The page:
The Ecuadoran man who owns the restaurant was so kind.  He found out that we have a tiny fan of everything meat, and he had some carne asada made just for her.

Gigi and Ally gobbled up all the corn with cheese.  Yes, cheese.  It was a soft cheese that was spreadable all over the ear of corn.

I have never had such wonderful yuca in my life.  It was so perfectly prepared.

We are trying to see as much of the area as we can before we have to leave on Wednesday.  Everyday is an adventure.

Tomorrow a social worker will come visit us in our little house on the hill.  She will decide whether or not we are good enough to be Isabel’s parents.  If her report is positive, an exit letter will be issued allowing us to leave the district with Isabel.  This will begin the next step in the process, going to court to officially make her a member of our family.

That part will occur without me.  The thought of leaving is killing me a little.  So, I’ve decided to Scarlett O’Hara that for now, and think of it another day.

–FullPlateMom, who can’t wait to see what tomorrow brings.

 

 

 

Adoption, AJ, Ally, Bowen, Brady, Cam, Cate, Colombia, Gigi, Isabel, Jax, Juliana, Tess

El Mercado–Day Seven

Today was a slower day, we decided this would be the plan so that the kids could all have time to get to know one another.  Right now, we’re in the phase where we’re all in disbelief that we are now 14 strong.  It feels odd.  Making yourselves into a family doesn’t happen overnight.  We are giving ourselves permission to feel like strangers, because, we are.

We decided that our only activity would be visiting the local market and trying to find familiar foods for Isabel that would comfort her.  We have committed to eating like Colombians while we are here.  So, mid-day, my motley crew headed to the market.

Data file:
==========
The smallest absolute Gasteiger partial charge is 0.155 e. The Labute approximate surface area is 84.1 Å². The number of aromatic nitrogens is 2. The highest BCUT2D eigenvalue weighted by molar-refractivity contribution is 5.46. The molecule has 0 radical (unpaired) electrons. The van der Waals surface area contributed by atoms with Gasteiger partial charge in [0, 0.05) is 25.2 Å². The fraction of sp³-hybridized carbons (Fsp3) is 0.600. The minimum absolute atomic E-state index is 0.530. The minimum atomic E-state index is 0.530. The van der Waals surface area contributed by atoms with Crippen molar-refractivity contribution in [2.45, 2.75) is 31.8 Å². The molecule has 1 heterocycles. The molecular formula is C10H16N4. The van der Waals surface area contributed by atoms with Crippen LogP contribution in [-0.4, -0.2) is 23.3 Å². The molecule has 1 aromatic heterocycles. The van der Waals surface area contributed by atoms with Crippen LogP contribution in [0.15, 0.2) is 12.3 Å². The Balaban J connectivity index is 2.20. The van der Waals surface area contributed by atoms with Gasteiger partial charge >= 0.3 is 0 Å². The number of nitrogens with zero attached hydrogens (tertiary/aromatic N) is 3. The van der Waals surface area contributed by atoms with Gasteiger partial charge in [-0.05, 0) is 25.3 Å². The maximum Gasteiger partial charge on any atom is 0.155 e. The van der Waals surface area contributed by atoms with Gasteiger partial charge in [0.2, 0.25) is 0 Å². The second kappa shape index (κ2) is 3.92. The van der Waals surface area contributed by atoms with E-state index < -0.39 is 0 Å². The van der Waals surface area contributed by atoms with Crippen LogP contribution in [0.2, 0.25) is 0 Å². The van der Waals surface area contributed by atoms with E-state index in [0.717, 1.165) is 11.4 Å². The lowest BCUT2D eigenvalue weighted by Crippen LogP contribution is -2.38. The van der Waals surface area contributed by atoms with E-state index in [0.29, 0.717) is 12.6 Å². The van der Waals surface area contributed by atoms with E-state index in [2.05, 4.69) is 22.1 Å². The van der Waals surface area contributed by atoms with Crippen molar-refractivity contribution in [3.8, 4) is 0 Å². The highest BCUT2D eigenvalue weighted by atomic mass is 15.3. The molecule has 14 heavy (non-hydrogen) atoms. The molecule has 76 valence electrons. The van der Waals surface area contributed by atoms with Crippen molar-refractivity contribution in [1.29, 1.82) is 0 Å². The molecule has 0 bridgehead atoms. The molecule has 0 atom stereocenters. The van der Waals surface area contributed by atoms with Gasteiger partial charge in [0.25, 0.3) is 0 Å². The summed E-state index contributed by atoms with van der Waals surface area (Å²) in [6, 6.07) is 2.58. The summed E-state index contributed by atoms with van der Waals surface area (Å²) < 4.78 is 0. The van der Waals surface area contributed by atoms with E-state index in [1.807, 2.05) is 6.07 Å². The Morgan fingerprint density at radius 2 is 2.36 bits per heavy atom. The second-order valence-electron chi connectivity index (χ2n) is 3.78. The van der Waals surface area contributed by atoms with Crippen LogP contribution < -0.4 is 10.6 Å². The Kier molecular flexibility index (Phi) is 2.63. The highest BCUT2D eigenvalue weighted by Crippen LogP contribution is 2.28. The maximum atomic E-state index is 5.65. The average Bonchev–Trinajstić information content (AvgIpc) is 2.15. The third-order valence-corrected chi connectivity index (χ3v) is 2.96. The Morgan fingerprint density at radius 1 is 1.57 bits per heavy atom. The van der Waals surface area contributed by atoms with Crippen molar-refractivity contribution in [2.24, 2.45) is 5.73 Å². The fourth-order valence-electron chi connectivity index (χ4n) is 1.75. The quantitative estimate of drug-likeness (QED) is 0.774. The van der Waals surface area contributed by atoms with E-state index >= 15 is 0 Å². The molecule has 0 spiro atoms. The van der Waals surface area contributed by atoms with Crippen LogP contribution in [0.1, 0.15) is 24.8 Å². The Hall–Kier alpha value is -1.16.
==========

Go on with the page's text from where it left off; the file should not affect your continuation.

The streets of Pasto aren’t easy to navigate.  They’re like the busy streets of many large cities around the world.  So, the tiniest of our crew ride on various backs.  Tess, Gigi, Cate and Isabel all ride in a carrier.  When a brother or sister gets tired, piggybacks are the solution.

The kids commented that, for the first time, it really felt like we were in Colombia.  No one around us spoke english.  I had to really stretch myself to speak to people.  The accent here is a little different.

We bought all kinds of beautiful fruits and vegetables.

The people were so kind.  We managed to avoid an international incident when Gigi tried to sample the goods.

She’s too cute to go to jail.

–FullPlateMom, who loves her some Gigi.

 

 

Adoption, AJ, Ally, Bowen, Brady, Cam, Cate, Colombia, Gigi, Isabel, Jax, Juliana, Tess

The Day We Met, and The Aftermath–Day Five and Six

The last 48 hours were the whirlwind I thought they might be.  It started with a trip to the airport at 4am.  We were supposed to take a 6am flight to Pasto, the city Isabel is from.

We started off so well.  The plane took off.  The kids played their tablets and ate their snacks.

Then we tried to land and the fog just wouldn’t allow it.  So, the plane headed right back to where it came from.  It re-fueled, without allowing us off of it, and we sat waiting for the fog to lift.

A 90 minute flight took us 6 hours.

Thank God Cate did this for the last half of it.

The other kids, who are expert flyers, managed to entertain themselves with games like rock, paper, scissors.

We boarded a mini-van and a taxi and headed through some scary mountain roads to Pasto where we checked in to our hostel.  I have rented all the rooms in it for the week.

A quick change and some lunch from Mr. Pollito (no, I’m not kidding), and we were off again.  At 4pm, we pulled up here.